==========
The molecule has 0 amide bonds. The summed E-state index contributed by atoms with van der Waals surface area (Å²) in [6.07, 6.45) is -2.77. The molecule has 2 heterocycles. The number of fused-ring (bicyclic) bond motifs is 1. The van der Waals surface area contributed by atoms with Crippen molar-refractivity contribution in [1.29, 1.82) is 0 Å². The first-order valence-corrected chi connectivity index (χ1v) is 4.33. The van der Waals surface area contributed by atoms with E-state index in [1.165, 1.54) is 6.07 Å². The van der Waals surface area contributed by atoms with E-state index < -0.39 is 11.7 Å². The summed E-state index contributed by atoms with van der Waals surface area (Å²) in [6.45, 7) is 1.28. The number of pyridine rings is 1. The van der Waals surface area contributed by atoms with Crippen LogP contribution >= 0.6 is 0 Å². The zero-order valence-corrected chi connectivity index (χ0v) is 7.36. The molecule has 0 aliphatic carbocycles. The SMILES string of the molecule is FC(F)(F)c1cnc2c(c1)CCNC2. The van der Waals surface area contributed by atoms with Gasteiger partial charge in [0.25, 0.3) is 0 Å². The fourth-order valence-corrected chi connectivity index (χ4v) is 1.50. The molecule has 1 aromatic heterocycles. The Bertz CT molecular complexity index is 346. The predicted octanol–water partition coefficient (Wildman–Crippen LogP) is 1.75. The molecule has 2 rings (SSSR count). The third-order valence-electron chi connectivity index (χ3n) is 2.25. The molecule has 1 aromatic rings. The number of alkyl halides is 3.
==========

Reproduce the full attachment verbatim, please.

The molecule has 0 amide bonds. The summed E-state index contributed by atoms with van der Waals surface area (Å²) in [6.07, 6.45) is -2.77. The molecule has 2 heterocycles. The number of fused-ring (bicyclic) bond motifs is 1. The van der Waals surface area contributed by atoms with Crippen molar-refractivity contribution in [1.29, 1.82) is 0 Å². The first-order valence-corrected chi connectivity index (χ1v) is 4.33. The van der Waals surface area contributed by atoms with E-state index in [1.165, 1.54) is 6.07 Å². The van der Waals surface area contributed by atoms with E-state index < -0.39 is 11.7 Å². The summed E-state index contributed by atoms with van der Waals surface area (Å²) in [6.45, 7) is 1.28. The number of pyridine rings is 1. The van der Waals surface area contributed by atoms with Crippen LogP contribution >= 0.6 is 0 Å². The zero-order valence-corrected chi connectivity index (χ0v) is 7.36. The molecule has 0 aliphatic carbocycles. The SMILES string of the molecule is FC(F)(F)c1cnc2c(c1)CCNC2. The van der Waals surface area contributed by atoms with Gasteiger partial charge in [0.25, 0.3) is 0 Å². The fourth-order valence-corrected chi connectivity index (χ4v) is 1.50. The molecule has 1 aromatic heterocycles. The Bertz CT molecular complexity index is 346. The predicted octanol–water partition coefficient (Wildman–Crippen LogP) is 1.75. The molecule has 2 rings (SSSR count). The third-order valence-electron chi connectivity index (χ3n) is 2.25. The molecule has 1 aromatic rings. The number of alkyl halides is 3.